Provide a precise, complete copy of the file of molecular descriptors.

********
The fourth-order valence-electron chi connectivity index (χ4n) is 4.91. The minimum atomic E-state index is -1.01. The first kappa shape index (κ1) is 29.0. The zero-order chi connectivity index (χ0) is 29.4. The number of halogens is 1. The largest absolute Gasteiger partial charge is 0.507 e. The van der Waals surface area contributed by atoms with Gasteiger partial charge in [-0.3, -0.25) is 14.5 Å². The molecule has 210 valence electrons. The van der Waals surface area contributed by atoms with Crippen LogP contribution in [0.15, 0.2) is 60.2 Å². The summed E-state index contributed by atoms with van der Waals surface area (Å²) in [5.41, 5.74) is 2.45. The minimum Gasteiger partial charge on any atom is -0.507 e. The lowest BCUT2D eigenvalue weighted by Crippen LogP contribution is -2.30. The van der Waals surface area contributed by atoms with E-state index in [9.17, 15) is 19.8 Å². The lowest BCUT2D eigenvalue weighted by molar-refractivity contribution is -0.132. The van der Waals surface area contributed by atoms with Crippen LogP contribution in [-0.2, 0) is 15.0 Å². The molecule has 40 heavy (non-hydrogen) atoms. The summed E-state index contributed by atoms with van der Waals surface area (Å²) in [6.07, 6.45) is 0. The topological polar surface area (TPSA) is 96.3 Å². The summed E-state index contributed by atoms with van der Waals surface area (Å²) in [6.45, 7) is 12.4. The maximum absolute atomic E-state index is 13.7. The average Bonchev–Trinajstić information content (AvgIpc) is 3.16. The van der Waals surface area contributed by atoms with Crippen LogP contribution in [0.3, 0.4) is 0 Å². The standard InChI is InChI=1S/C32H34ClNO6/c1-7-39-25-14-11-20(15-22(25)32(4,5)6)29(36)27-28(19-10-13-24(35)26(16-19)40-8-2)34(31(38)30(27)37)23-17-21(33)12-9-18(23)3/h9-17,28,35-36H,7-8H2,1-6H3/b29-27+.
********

The fourth-order valence-electron chi connectivity index (χ4n) is 4.91. The minimum atomic E-state index is -1.01. The first kappa shape index (κ1) is 29.0. The zero-order chi connectivity index (χ0) is 29.4. The number of halogens is 1. The largest absolute Gasteiger partial charge is 0.507 e. The van der Waals surface area contributed by atoms with Gasteiger partial charge in [-0.3, -0.25) is 14.5 Å². The molecule has 210 valence electrons. The van der Waals surface area contributed by atoms with Crippen LogP contribution in [0.15, 0.2) is 60.2 Å². The summed E-state index contributed by atoms with van der Waals surface area (Å²) in [5.41, 5.74) is 2.45. The minimum Gasteiger partial charge on any atom is -0.507 e. The lowest BCUT2D eigenvalue weighted by Crippen LogP contribution is -2.30. The van der Waals surface area contributed by atoms with E-state index in [9.17, 15) is 19.8 Å². The lowest BCUT2D eigenvalue weighted by molar-refractivity contribution is -0.132. The van der Waals surface area contributed by atoms with Crippen LogP contribution in [-0.2, 0) is 15.0 Å². The molecule has 40 heavy (non-hydrogen) atoms. The summed E-state index contributed by atoms with van der Waals surface area (Å²) in [6.07, 6.45) is 0. The topological polar surface area (TPSA) is 96.3 Å². The summed E-state index contributed by atoms with van der Waals surface area (Å²) in [6.45, 7) is 12.4. The maximum absolute atomic E-state index is 13.7. The average Bonchev–Trinajstić information content (AvgIpc) is 3.16. The van der Waals surface area contributed by atoms with Crippen LogP contribution in [0.3, 0.4) is 0 Å². The standard InChI is InChI=1S/C32H34ClNO6/c1-7-39-25-14-11-20(15-22(25)32(4,5)6)29(36)27-28(19-10-13-24(35)26(16-19)40-8-2)34(31(38)30(27)37)23-17-21(33)12-9-18(23)3/h9-17,28,35-36H,7-8H2,1-6H3/b29-27+.